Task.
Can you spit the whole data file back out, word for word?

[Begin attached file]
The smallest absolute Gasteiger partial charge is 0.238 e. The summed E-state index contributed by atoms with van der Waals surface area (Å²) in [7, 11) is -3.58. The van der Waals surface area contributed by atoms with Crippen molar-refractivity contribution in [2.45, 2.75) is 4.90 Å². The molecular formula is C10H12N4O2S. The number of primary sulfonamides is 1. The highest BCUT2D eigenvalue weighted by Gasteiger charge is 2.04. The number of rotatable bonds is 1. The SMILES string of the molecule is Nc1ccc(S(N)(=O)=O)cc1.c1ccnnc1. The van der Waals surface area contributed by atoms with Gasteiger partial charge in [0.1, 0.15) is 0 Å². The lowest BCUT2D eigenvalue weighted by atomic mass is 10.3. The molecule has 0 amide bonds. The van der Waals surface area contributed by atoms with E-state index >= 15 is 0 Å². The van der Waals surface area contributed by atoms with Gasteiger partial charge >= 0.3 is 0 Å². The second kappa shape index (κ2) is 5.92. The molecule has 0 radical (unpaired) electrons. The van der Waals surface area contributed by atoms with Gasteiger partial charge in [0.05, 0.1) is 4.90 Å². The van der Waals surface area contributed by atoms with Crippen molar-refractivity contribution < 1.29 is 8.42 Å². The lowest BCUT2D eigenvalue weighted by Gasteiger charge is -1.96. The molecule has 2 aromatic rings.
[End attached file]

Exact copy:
The smallest absolute Gasteiger partial charge is 0.238 e. The summed E-state index contributed by atoms with van der Waals surface area (Å²) in [7, 11) is -3.58. The van der Waals surface area contributed by atoms with Crippen molar-refractivity contribution in [2.45, 2.75) is 4.90 Å². The molecular formula is C10H12N4O2S. The number of primary sulfonamides is 1. The highest BCUT2D eigenvalue weighted by Gasteiger charge is 2.04. The number of rotatable bonds is 1. The SMILES string of the molecule is Nc1ccc(S(N)(=O)=O)cc1.c1ccnnc1. The van der Waals surface area contributed by atoms with Gasteiger partial charge in [0.1, 0.15) is 0 Å². The lowest BCUT2D eigenvalue weighted by atomic mass is 10.3. The molecule has 0 amide bonds. The van der Waals surface area contributed by atoms with E-state index >= 15 is 0 Å². The van der Waals surface area contributed by atoms with Gasteiger partial charge >= 0.3 is 0 Å². The second kappa shape index (κ2) is 5.92. The molecule has 0 radical (unpaired) electrons. The van der Waals surface area contributed by atoms with Gasteiger partial charge in [0.05, 0.1) is 4.90 Å². The van der Waals surface area contributed by atoms with Crippen molar-refractivity contribution < 1.29 is 8.42 Å². The lowest BCUT2D eigenvalue weighted by Gasteiger charge is -1.96. The molecule has 2 aromatic rings.